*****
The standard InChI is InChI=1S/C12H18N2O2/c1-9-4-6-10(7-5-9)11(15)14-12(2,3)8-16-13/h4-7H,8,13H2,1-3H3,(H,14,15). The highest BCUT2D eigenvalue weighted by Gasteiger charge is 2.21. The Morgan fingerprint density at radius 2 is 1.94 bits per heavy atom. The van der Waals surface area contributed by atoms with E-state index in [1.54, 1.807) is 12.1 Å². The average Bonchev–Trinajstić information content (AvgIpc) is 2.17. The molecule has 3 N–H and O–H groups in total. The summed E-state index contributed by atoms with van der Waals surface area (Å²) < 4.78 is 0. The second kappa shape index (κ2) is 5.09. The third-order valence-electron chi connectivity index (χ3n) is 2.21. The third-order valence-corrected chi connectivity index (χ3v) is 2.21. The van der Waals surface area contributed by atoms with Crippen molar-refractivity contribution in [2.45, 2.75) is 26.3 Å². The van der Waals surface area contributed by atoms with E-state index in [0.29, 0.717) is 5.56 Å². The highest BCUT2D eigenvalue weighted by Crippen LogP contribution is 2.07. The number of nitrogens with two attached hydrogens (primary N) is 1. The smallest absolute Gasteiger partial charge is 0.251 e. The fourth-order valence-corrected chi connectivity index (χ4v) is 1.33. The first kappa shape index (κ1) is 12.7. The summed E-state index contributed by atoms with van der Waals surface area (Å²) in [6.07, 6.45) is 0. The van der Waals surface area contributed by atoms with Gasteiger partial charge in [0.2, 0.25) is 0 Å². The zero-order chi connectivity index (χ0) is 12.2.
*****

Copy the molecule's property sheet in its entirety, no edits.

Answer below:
The standard InChI is InChI=1S/C12H18N2O2/c1-9-4-6-10(7-5-9)11(15)14-12(2,3)8-16-13/h4-7H,8,13H2,1-3H3,(H,14,15). The highest BCUT2D eigenvalue weighted by Gasteiger charge is 2.21. The Morgan fingerprint density at radius 2 is 1.94 bits per heavy atom. The van der Waals surface area contributed by atoms with E-state index in [1.54, 1.807) is 12.1 Å². The average Bonchev–Trinajstić information content (AvgIpc) is 2.17. The molecule has 3 N–H and O–H groups in total. The summed E-state index contributed by atoms with van der Waals surface area (Å²) < 4.78 is 0. The second kappa shape index (κ2) is 5.09. The third-order valence-electron chi connectivity index (χ3n) is 2.21. The third-order valence-corrected chi connectivity index (χ3v) is 2.21. The van der Waals surface area contributed by atoms with Crippen molar-refractivity contribution in [2.45, 2.75) is 26.3 Å². The van der Waals surface area contributed by atoms with E-state index in [0.29, 0.717) is 5.56 Å². The highest BCUT2D eigenvalue weighted by Crippen LogP contribution is 2.07. The number of nitrogens with two attached hydrogens (primary N) is 1. The smallest absolute Gasteiger partial charge is 0.251 e. The fourth-order valence-corrected chi connectivity index (χ4v) is 1.33. The first kappa shape index (κ1) is 12.7. The summed E-state index contributed by atoms with van der Waals surface area (Å²) in [6.07, 6.45) is 0. The van der Waals surface area contributed by atoms with Gasteiger partial charge in [0.2, 0.25) is 0 Å². The zero-order chi connectivity index (χ0) is 12.2.